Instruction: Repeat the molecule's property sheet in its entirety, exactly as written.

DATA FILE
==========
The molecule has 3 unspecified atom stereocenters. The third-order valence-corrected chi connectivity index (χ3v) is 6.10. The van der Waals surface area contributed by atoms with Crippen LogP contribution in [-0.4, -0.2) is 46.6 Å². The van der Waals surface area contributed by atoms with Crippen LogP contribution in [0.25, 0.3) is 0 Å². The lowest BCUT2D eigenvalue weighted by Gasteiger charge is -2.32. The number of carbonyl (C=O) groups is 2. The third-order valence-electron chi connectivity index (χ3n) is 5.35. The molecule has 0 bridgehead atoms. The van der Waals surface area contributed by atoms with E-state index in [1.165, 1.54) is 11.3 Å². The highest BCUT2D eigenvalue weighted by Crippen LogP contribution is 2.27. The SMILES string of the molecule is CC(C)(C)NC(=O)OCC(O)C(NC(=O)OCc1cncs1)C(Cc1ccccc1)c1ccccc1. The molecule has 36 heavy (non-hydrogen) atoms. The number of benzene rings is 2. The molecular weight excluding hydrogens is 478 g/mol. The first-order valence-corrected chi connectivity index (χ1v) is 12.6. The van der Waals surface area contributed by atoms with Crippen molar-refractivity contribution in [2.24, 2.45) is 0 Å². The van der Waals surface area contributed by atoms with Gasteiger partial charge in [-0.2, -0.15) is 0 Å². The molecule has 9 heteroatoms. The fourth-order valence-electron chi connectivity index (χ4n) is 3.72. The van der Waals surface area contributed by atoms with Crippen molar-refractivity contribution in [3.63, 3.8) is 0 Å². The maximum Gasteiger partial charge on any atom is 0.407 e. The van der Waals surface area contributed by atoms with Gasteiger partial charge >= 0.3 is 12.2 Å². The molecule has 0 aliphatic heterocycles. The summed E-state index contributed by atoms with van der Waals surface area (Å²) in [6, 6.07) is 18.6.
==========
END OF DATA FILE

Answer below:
The molecule has 3 unspecified atom stereocenters. The third-order valence-corrected chi connectivity index (χ3v) is 6.10. The van der Waals surface area contributed by atoms with Crippen LogP contribution in [-0.4, -0.2) is 46.6 Å². The van der Waals surface area contributed by atoms with Crippen LogP contribution in [0.25, 0.3) is 0 Å². The lowest BCUT2D eigenvalue weighted by Gasteiger charge is -2.32. The number of carbonyl (C=O) groups is 2. The third-order valence-electron chi connectivity index (χ3n) is 5.35. The molecule has 0 bridgehead atoms. The van der Waals surface area contributed by atoms with E-state index in [1.165, 1.54) is 11.3 Å². The highest BCUT2D eigenvalue weighted by Crippen LogP contribution is 2.27. The SMILES string of the molecule is CC(C)(C)NC(=O)OCC(O)C(NC(=O)OCc1cncs1)C(Cc1ccccc1)c1ccccc1. The molecule has 36 heavy (non-hydrogen) atoms. The number of benzene rings is 2. The molecular weight excluding hydrogens is 478 g/mol. The first-order valence-corrected chi connectivity index (χ1v) is 12.6. The van der Waals surface area contributed by atoms with Crippen molar-refractivity contribution in [2.24, 2.45) is 0 Å². The van der Waals surface area contributed by atoms with Gasteiger partial charge in [-0.2, -0.15) is 0 Å². The molecule has 9 heteroatoms. The fourth-order valence-electron chi connectivity index (χ4n) is 3.72. The van der Waals surface area contributed by atoms with Crippen molar-refractivity contribution in [3.63, 3.8) is 0 Å². The maximum Gasteiger partial charge on any atom is 0.407 e. The van der Waals surface area contributed by atoms with Gasteiger partial charge >= 0.3 is 12.2 Å². The molecule has 0 aliphatic heterocycles. The summed E-state index contributed by atoms with van der Waals surface area (Å²) in [6, 6.07) is 18.6.